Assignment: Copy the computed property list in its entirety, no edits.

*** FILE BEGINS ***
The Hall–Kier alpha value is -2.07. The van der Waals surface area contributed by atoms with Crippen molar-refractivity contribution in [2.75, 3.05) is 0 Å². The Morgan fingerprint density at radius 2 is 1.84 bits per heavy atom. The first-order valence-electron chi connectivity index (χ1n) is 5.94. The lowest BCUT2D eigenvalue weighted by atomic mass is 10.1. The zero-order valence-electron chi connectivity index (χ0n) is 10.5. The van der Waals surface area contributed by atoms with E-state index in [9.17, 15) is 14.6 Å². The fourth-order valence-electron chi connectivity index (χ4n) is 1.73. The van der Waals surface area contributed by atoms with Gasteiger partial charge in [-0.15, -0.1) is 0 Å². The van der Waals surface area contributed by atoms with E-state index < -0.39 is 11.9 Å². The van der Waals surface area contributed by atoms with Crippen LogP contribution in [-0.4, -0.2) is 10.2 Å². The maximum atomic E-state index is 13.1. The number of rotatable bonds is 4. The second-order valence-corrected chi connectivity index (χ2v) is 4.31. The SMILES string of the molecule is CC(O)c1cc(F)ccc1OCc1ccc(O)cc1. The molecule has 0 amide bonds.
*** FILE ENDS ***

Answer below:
The Hall–Kier alpha value is -2.07. The van der Waals surface area contributed by atoms with Crippen molar-refractivity contribution in [2.75, 3.05) is 0 Å². The Morgan fingerprint density at radius 2 is 1.84 bits per heavy atom. The first-order valence-electron chi connectivity index (χ1n) is 5.94. The lowest BCUT2D eigenvalue weighted by atomic mass is 10.1. The zero-order valence-electron chi connectivity index (χ0n) is 10.5. The van der Waals surface area contributed by atoms with E-state index in [9.17, 15) is 14.6 Å². The fourth-order valence-electron chi connectivity index (χ4n) is 1.73. The van der Waals surface area contributed by atoms with Gasteiger partial charge in [-0.15, -0.1) is 0 Å². The van der Waals surface area contributed by atoms with E-state index < -0.39 is 11.9 Å². The van der Waals surface area contributed by atoms with Crippen LogP contribution in [-0.4, -0.2) is 10.2 Å². The maximum atomic E-state index is 13.1. The number of rotatable bonds is 4. The second-order valence-corrected chi connectivity index (χ2v) is 4.31. The SMILES string of the molecule is CC(O)c1cc(F)ccc1OCc1ccc(O)cc1. The molecule has 0 amide bonds.